It takes a lot of grit, determination, and support to be a stepmom.
Repeatedly being rejected by your stepkids can be one of the most difficult setting to be in. No matter how hard you try or what you do, it never seems to be good enough. To make matters worse, your partner comes out smelling like roses (your perception) while you feel like shit (your reality.)
Your feelings run from frustration and anger to resentment, from uncertainty and ambiguity to mistrust. And as much as we’d like to hide from those who are the cause of these experiences, as social being, we need to find ways to cope – we need to build our resiliency reserve, the antidote to stress and anxiety.
The key to being a content, fulfilled, and grounded stepmom is to be resilient. Think of resilience as that feeling you have when everything is OK, that you have your act together.
Here are 6 resiliency building tools to help you build your resiliency reserve (I’ll share more on this during my Webinar coming up on October 19, 20, 21, 2021 – click here)
Healthy boundaries helps have a sense of control over your life and your home. You need to communicate those boundaries with your spouse/partner if you want them to be respected. Don’t forget to talk about the follow through – otherwise, your boundaries are useless.
It’s not about being perfect or making everyone happy, it’s about doing your best and realizing that no one has it all figured out – all the time.
Make a list of 10 things that you do well. For instance, I drink my 8 cups of water each day, I make delicious meals, I’m a good listener, etc. When you feel down on yourself or doubting your abilities as a stepmom, take a second to think about the different things you’re good at and remind yourself that you are not alone in this struggle.
Many times, in my role as a stepmom, I felt like throwing in the towel. The kids often tried my patience and I was often on edge with their mother day in and day out. I’ve found that talking with other stepmoms has helped me learn how to be more resilient in these tough times.
During my interview with Wednesday Martin, she talked about finding your squad - women who understand what you’re going through. With the holidays just around the corner, start planning on who will be part of your crew to help you get through one of the most challenging time of the year.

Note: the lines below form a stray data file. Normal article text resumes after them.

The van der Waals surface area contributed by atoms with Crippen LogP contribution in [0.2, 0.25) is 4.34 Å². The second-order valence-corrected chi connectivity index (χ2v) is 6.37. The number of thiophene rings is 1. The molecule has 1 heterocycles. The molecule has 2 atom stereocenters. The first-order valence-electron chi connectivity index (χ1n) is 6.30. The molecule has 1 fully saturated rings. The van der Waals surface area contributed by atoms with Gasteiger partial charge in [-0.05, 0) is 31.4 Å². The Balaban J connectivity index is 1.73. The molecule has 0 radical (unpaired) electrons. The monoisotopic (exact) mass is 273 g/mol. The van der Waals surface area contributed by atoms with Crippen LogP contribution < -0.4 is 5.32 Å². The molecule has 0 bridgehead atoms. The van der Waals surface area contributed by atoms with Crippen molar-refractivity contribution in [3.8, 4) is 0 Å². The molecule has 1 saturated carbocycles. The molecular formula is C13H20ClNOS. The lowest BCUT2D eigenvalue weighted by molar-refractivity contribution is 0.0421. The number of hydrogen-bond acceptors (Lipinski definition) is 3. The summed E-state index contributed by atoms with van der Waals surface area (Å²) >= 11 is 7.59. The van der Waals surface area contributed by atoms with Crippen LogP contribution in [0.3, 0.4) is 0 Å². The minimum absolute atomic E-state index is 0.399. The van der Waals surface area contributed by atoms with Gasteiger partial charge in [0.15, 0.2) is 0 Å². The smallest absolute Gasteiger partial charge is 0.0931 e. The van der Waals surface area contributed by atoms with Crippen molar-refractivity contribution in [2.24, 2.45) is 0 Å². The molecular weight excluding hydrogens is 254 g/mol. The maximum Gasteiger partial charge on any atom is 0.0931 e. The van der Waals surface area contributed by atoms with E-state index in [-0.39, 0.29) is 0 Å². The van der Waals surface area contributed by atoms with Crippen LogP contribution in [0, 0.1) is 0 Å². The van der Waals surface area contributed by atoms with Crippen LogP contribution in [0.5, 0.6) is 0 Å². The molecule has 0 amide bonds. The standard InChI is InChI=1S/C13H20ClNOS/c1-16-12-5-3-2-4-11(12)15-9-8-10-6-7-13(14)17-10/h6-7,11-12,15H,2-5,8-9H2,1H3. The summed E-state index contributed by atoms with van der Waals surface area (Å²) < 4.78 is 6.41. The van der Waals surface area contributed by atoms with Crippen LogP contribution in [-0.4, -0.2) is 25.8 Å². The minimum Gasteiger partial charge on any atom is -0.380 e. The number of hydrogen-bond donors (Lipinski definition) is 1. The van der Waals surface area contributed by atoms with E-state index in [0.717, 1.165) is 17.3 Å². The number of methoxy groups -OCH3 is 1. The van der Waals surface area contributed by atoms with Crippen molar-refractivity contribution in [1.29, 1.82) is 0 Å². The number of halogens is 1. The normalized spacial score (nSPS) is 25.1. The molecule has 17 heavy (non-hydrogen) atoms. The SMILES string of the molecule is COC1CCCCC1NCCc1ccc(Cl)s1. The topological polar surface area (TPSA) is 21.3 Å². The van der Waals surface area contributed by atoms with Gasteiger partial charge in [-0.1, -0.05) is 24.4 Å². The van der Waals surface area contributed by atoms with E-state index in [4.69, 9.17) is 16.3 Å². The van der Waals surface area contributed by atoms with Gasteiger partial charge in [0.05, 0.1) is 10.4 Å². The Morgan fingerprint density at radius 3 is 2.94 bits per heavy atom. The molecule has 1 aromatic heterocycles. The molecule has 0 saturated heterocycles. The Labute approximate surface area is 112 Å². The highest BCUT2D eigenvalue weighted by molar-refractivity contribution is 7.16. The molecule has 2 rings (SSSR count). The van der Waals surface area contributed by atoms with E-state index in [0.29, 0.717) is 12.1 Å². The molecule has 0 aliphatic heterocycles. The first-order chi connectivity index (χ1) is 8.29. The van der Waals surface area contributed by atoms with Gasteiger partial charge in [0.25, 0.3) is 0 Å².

Even on days when you feel like quitting, know that you're not alone. We’re often faced with the challenge of juggling our own lives with those of our stepkids and partner. It's common for a stepmother to feel like she is fighting an uphill battle and that she can't win. When this happens it is important not to give up and instead continue to work on establishing a connection with your family while remembering that there will be bumps in the road.
Remember the good times
Remind yourself of all of the success stories from your stepmom experience. I know, you might have a hard time finding any, but I promise you, there are definitely a few, somewhere. Write them down on a sheet of paper (or better still – download my resiliency sheet here)
Building your own life
One of the most difficult aspects of being a stepmom is learning to balance your own needs with those of your spouse and stepkids. Stepmoms often feel as if they never get enough time for themselves and feel overwhelmed with all the responsibility and household work.
The first thing to do is take some time for yourself. You deserve it. Spend an hour by yourself doing something you enjoy, like shopping, reading, watching your favorite show. It's important to stay healthy and happy so that you can be the best stepmom you can be. Another way to work through the difficult times is by talking about them with your partner or close friends. Sometimes just getting it out on the table can make it easier to deal with challenging situations.
After 31 years of being a stepmother, I've realized that it's not about being perfect or making everyone happy. It's about doing your best and realizing that no one is ever perfect. It will take time for you to adjust to this new role, but the more effort you put in, the more confidence you'll gain. Your children may need some help adjusting as well; this transition will be infinitely easier if you stay calm and act like an adult.
In other words, people with resilience are not only able to bounce back from hardships but they also have tools and support that helps them get back on track.
To read more about my topic on building resiliency as a stepmom, read my article The Resilient Stepmom - 9 Ways To Kick Stress & Anxiety To The Curb in the October issue of Stepmom Magazine